Storytelling 301: Site Content as Story

Posted by Isla_McKetta

Feel like you’re already over the term “storytelling” without ever really having understood how you can successfully apply it to your writing? You aren’t alone. Like so much jargon, this amazingly powerful and useful word is in serious danger of being consigned to LinkedIn profiles and marketing parody.

Even storytelling guru Annette Simmons is over the way we’re teaching storytelling as a content cure-all.

“We need to stop ‘telling stories’ that oxytocin or the magic of a ‘narrative arc’ explain storytelling. It’s much bigger than science can explain. Storytelling is an art – subjective, emotional, and as variable as humanity is diverse.” – Annette Simmons

We can do better. Instead of yet another “stories=good” post, today we’re going to apply the logic of storytelling to site content. After you’ve read the last word, you should have the tools you need to draw a concrete map of how to tell your brand “story” with site content.

Note: I’m not knocking storytelling here. I’m a novelist. That’s illegal. I am knocking throwing the latest buzzword at our marketing and pretending like using the word makes us better at our jobs.

Why storytelling

I promised not to flog you with the “stories are engaging so be engaging by telling stories” line, but if we dig just a little deeper we can understand one of the concrete arguments for storytelling: persuasion.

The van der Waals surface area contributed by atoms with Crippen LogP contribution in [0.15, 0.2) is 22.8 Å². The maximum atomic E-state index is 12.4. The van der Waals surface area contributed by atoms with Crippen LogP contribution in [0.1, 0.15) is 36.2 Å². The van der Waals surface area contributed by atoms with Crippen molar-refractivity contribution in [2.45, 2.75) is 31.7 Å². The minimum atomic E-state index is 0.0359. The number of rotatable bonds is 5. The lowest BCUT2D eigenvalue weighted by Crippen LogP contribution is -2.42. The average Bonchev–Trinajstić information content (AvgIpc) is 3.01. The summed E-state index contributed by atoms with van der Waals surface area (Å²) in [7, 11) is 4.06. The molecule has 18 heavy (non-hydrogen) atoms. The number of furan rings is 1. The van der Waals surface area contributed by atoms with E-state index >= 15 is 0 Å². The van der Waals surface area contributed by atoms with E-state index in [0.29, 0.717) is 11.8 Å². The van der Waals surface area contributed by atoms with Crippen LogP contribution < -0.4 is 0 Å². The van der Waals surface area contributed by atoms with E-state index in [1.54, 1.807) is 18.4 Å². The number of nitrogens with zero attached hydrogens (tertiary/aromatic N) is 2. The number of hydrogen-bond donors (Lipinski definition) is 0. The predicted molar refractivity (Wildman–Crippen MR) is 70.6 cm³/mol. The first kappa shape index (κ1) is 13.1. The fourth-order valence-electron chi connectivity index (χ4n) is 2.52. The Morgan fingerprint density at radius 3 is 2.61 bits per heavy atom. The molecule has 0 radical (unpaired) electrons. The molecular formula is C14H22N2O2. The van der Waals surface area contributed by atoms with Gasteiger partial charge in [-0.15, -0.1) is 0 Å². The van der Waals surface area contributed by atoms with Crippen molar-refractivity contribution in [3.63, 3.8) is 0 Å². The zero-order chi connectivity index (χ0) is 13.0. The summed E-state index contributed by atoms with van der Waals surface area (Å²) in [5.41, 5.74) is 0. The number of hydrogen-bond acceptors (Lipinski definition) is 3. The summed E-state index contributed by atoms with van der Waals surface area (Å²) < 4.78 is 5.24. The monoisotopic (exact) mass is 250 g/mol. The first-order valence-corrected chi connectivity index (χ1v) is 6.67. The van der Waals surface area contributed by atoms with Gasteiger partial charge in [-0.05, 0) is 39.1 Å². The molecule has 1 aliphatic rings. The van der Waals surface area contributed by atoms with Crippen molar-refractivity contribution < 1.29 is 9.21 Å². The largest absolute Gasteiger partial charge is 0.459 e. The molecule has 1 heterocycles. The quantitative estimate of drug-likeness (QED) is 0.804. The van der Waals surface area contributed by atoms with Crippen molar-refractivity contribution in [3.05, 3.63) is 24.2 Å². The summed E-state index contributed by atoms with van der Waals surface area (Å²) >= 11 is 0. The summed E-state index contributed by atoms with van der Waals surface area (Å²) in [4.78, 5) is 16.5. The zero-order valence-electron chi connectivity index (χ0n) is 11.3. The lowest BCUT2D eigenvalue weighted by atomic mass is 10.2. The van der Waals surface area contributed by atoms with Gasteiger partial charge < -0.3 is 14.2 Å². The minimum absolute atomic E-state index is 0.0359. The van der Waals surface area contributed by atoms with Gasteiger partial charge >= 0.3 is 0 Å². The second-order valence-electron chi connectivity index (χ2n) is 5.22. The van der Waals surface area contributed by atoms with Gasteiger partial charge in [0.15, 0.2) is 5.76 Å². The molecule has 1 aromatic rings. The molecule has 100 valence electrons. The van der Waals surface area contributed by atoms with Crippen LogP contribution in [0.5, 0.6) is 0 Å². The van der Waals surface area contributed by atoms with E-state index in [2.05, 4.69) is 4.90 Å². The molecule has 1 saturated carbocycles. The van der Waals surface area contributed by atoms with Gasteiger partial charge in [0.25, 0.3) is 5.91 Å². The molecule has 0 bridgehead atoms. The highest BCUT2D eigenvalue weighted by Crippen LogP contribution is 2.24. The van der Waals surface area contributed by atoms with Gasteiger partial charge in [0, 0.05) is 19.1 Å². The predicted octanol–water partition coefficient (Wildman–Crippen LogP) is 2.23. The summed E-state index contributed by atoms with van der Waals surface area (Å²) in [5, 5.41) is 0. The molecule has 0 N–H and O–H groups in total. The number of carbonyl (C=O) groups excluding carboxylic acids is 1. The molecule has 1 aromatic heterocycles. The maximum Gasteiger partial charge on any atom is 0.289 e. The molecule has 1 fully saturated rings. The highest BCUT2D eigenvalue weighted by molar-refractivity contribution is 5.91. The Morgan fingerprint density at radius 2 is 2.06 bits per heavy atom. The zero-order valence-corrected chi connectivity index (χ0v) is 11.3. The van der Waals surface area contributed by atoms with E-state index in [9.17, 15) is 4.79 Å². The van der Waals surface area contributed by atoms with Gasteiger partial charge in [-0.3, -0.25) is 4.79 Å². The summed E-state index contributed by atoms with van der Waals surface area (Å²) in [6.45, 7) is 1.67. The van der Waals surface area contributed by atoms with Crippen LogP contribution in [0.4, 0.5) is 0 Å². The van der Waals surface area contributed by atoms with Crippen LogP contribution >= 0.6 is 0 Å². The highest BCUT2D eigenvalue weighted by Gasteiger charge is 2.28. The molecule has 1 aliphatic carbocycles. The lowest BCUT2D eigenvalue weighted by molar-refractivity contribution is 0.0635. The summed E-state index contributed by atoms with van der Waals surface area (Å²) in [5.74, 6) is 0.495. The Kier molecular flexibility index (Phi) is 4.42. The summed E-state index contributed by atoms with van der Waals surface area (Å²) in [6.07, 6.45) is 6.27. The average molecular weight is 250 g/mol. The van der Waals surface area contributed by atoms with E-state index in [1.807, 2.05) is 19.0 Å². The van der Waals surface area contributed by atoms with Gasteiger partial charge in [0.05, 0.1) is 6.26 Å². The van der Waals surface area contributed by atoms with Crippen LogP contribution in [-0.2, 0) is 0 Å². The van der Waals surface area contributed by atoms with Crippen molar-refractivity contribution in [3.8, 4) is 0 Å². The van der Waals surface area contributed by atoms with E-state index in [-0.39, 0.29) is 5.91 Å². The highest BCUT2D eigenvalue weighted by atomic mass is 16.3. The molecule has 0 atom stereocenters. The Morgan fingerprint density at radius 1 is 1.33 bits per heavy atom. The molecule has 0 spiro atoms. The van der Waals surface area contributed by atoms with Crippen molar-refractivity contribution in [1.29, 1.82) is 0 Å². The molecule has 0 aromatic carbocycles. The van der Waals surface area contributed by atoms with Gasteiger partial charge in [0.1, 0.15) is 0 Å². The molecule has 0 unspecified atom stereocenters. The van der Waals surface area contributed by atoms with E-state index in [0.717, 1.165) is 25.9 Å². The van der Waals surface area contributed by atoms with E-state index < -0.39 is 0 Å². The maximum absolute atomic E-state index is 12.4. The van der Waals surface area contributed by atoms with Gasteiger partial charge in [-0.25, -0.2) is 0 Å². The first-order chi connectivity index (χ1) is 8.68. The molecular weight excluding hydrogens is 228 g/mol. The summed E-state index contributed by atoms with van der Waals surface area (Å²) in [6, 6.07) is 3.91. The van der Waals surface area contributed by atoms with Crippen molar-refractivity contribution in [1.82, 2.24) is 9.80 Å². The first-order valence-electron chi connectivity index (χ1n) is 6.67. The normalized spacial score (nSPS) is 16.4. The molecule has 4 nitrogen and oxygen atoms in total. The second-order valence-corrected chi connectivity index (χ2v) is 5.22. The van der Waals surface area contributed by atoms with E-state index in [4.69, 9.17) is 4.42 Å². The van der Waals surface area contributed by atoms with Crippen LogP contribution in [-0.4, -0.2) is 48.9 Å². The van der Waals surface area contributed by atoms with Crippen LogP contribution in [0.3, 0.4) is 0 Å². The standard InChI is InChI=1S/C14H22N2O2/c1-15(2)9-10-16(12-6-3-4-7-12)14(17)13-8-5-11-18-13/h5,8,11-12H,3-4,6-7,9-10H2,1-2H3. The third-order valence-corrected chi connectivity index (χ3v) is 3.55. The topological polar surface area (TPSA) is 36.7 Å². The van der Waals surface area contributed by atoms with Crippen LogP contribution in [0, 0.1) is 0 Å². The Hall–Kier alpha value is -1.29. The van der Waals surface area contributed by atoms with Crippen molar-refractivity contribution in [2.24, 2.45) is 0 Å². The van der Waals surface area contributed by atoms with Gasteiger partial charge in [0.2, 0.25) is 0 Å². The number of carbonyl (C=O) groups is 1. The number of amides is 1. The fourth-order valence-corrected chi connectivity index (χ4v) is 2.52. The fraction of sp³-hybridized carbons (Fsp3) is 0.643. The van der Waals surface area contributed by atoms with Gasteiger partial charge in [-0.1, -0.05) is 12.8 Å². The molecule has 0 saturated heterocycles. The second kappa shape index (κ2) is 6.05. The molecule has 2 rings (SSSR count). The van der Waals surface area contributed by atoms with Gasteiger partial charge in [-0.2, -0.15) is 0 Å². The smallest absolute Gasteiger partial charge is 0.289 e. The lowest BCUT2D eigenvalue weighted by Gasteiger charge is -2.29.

In her compelling book, The Story Factor, Annette Simmons reminds us that we can throw facts and figures at people all day long, but stories hold the real power to change someone’s mind.

“Your story needs to take [potential customers] on a tour of the aspects that step by step convinced you to believe so they can step by step come to believe the same things” – Annette Simmons

Take a moment to check this against your own experience. When was the last time someone truly shifted your perspective? If they did so using anything other than a story, it’s okay to stop reading here and find a tactic that you think will work better. But my guess is that some sort of story was involved.

The six types of story

Simmons outlines six types of stories we can use as humans and marketers to overcome objections:

“Who I am” stories and “why I am here” stories establish the groundwork you need to build trust with your audience. They naturally assume you’re in it for yourself and these stories allow you to share your motivations. If you get human enough, your audience might find common ground on which to connect with you.

Vision stories tell how things could be. This type of story shows your audience what’s in it for them. If you’re holding an all-hands meeting, your vision story might include a tale about how the company has triumphed over obstacles in the past. If you’re marketing a product, your vision story might speak to a future state where a problem (that your product solves) no longer has to exist.